On Judging Race Riding: Donoghue Cites Instance of Unfair Criticism of Jockeys, Daily Racing Form, 1923-10-12


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ON JUDGING RACE RIDING Donoghue Cites Instances of Unfair Criticism of Jockeys. How Silver Tag "Won the Cambridgeshire Easily, Although Her 3Iargin Was hut a Head Circumstances Alter Cases. Stephen Donoghue, in the course of his reminiscences, digresses from his narrative long enough for a discussion of unjust criticisms suffered by riders at various times by observers who misjudge a race. His contentions in the matter follow: In racing it often appears as if the onlooker finds it difficult to realize the importance of patience and kindness with a horse, or to give credit for it. If a jockey sits quietly on a horse, urging it on with hands and knees only, not using the whip until the last possible moment, if at all it ,is because he knows, in his own mind, that these methods are the best and that by these alone he is obtaining the best response from his mount. But if his horse is just beaten in the finish, so often adverse comments are made. "What a bad race the jockey rode on the second. Such a tame finish ; he threw the race away," etc. On the other hand, a jockey is often misjudged when winning a race, should he sit quietly and not drive his mount out to win as far as possible. If the horse only wins by a head or neck it is frequently said that he was "lucky to win," or that "the second ought to have won." EASY TO MISREAD A RACE. It seems easy for people to misread a race. Only recently I saw an instance of this in one of the sporting dailies, where a leading writer, in reference to past winners of the race for the Cambridgeshire, stated positively that "such winners as Silver Tag and Zinovia were fortunate to score. Mount William should have beaten Silver Tag and Hainault ought to have been first at the judge in Zinovias year." It is my humble opinion that where Silver Tag and Mount William are concerned there is hot the smallest justification for making such sweeping assertions. As the jockey who rode Silver Tag when she won the Cambridgeshire I unhesitatingly affirm that she beat Mount William from the fall of the flag. I jumped out of the gate as the tapes went up and was never headed on the filly. Mount William certainly came a rattle at me when he made his effort, but Silver Tag always held him comfortably, although she only won by a head, cleverly. I may be asked, "Why, then, did you only win by a head on her, if you won so comfortably?"" The answer is, "The anijnal, a three-year-old filly, carried 115 pounds ; why should she have been pressed to do more than was necessary?" So often is it stated that the second horse "ought to have won," and it is "most unfair to the jockey when the latter has probably ridden one of the best races in his career, and, as in the case of Silver Tag and Mount William, his mount has simply been beaten by a better animal. I was never more confident of winning a race than I was of winning the Cambridgeshire that day. I rode Silver Tag when she won the Champion Stakes previously at Newmarket; she was objected to there by the owner of Let Fly on the ground of crossing and suffered disqualification. Without any idea of criticising the action of the stewards, I may state frankly that I always keenly disagreed with the decision that gave the race to Let Fly. Let Fly was always a sour horse in the opinion of every jockey who rode him, he had been through some hard tussles as a two-year-old, which no doubt helped to spoil his temper. LET FLYS RECORD. He was considered by his owner to be quite up to classic form. He had run three races in 1911, in one of which I rode him. As a three-year-old he dead-heated in the Greenham Stakes and his next and last achievement w.as in the Champion Stakes referred to above. He "would "stick his toes in" if pressure was applied and swerve right out of his ground. Any experienced rider will confirm my statement if I say that often in a race a horse, if swerving behind, appears unlucky and the quite erroneous impression is created of the horse in front crossing it. This is difficult to make out from the stands because of the angle, but is quite impossible to mistake by any unbiased observer riding in the race. This is exactly what happened with Let Fly and Silver Tag in the Champion Stakes, ?nd in my opinion Let Fly was really the one in fault I was, therefore, convinced in my own mind that the filly had won the race fairly and squarely and so I knew what a really good animal she was and though in this Cambridgeshire she was set to carry 115 pounds, admittedly a lot of weight for a three-year-old filly, I looked on the race as a good thing for her, and the confidence I felt was reflected and I hope justified in the way I rode her.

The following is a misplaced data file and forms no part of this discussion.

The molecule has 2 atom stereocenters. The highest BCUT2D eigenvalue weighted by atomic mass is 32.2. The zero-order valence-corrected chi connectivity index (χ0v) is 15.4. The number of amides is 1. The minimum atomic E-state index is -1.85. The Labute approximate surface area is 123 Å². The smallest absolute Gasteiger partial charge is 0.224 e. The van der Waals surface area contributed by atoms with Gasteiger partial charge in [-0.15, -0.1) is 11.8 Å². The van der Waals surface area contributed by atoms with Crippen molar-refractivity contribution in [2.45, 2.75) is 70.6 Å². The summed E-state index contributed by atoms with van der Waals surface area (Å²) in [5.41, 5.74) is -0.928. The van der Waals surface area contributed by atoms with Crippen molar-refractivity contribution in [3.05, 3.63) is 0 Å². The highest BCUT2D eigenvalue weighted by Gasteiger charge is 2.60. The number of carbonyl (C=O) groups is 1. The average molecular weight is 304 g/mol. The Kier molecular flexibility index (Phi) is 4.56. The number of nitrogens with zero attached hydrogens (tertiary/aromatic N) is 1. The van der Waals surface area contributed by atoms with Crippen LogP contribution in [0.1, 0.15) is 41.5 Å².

Persistent Link: https://drf.uky.edu/catalog/1920s/drf1923101201/drf1923101201_11_2
Local Identifier: drf1923101201_11_2
Library of Congress Record: https://lccn.loc.gov/unk82075800